nation sites, leading to high afnity for O2 . This MOF can adsorb
14 mmol of O2 but only 3 mmol of N2 [100].

4.2.4. Selective gas adsorption based on adsorbatesurface


interactions in dynamic MOFs
The adsorbentguest interactions in dynamic MOFs have also
demonstrated adsorption selectivity of O2 over N2 [99,101103].
Depending on the interaction between the adsorbate and the adsor-
bent, pore expansion or constriction also occurs. This is known as
the gate-opening process [2]. Characteristic gate-opening selective
adsorption of O2 over N2 has been observed in Cd(bpndc)(4,4 -bpy),
in which approximately 150 mL/g of O2 was adsorbed with almost
no N2 uptake [103]. This signicant difference in gas uptakes was
attributed to the interaction of the O2 molecules with the frame-
work, which is stronger than that of N2 . Similar results have been
Fig. 10. Hydrogen, oxygen, nitrogen, and carbon monoxide adsorption isotherms of shown with Cu(dhbc)2 (4,4 -bpy) and Cu(bdc)(4,4 -bpy)0.5 but with
PCN-13 at 77 K. Reproduced with permission from Ref. [96].
less uptake of O2 [101,102].

4.2. Selective gas adsorption in MOFs


4.3. Useful gas separations in MOFs
The principal mechanisms based on which selective gas adsorp-
The separation of alkane isomers from natural gas is of primary
tion is achieved in MOFs are adsorbatesurface interactions and
concern for industrial applications. It has been demonstrated that
size-exclusion (molecular sieving effect). The former involves the
MOF-508 may be utilized to separate such alkanes using gas chro-
chemical and/or physical interaction between the adsorbent and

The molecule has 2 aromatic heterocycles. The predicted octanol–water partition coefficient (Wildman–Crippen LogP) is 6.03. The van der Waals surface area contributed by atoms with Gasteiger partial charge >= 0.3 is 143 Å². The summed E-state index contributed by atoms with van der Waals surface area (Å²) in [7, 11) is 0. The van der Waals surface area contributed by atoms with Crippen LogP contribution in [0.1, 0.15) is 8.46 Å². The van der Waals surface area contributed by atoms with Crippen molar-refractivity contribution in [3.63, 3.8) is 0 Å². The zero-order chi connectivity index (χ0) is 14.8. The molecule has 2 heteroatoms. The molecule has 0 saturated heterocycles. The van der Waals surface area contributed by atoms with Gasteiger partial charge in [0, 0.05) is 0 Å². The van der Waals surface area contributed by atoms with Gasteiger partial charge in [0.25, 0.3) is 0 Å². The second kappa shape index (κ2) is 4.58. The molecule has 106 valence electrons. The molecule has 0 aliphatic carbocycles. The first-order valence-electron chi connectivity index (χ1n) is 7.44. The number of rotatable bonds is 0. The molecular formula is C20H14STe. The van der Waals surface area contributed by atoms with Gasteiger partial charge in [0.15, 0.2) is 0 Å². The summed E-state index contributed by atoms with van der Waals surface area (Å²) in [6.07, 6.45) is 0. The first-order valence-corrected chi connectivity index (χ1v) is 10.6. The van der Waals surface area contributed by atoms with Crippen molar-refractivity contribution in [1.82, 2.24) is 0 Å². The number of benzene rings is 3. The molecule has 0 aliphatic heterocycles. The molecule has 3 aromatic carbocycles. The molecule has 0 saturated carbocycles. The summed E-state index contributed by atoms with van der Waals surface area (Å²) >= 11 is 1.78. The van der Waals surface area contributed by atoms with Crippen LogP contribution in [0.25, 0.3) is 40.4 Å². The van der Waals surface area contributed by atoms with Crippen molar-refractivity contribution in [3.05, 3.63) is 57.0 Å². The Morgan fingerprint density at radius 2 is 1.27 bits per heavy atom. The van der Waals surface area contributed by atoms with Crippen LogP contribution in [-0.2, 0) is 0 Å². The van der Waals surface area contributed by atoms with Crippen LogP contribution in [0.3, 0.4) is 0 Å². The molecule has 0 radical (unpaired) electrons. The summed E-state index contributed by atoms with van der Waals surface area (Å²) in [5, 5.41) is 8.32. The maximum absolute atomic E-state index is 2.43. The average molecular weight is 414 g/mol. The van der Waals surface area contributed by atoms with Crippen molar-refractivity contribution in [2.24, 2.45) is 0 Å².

matographic techniques [104]. The 3D pillared layer provides the
the adsorbate while the latter depends on the dimension and shape
necessary framework to selectively separate linear and branched
of the framework pores. It is important to keep in mind that the
alkanes by adsorbing the linear ones while allowing the branched
two effects are capable of working independently as well as coop-
alkanes to pass because of the difference in van der Waals inter-
eratively.
actions between the isomers and the frameworks pores [105].
Additionally, this MOF proved effective in separating natural gas
4.2.1. Selective gas adsorption of O2 over N2 based on mixtures through gas chromatography.
size-exclusion in rigid MOFs Recently, MOFs have been incorporated into thin-lm materi-
Selective gas adsorption based on size-exclusion principle als to aid in gas separation. The copper net supported Cu3 (btc)2
has been successfully demonstrated with several MOFs. PCN- MOF thin lm developed by Guo et al. demonstrated the successful
13 (Zn4 O(H2 O)3 (C16 H8 O4 )3 2DMF) contains a square hydrophobic separation of H2 from H2 /N2 , H2 /CO2 , and H2 /CH4 mixtures [106].
channel of 3.5 3.5 and has a pore volume of 0.3 cm3 /g [96]. This MOF demonstrated excellent permeation selectivity for H2 and
The larger size of the N2 molecule (kinetic diameter of 3.64 ) possessed separation factors much higher than traditional zeolites
as opposed to the O2 molecule (kinetic diameter of 3.46 ) com- (Fig. 11). The recyclability of this MOF further enhances its potential
pletely prevents N2 from entering the aperture while allowing for application in H2 separation and purication.
O2 to pass through the pore as shown in Fig. 10. Likewise, Recently, Couck et al. demonstrated the successful separation of
Mg3 (ndc)3 , with its pore opening of approximately 3.463.64 , CO2 and CH4 gases using amino-functionalized MIL-53(Al) [107].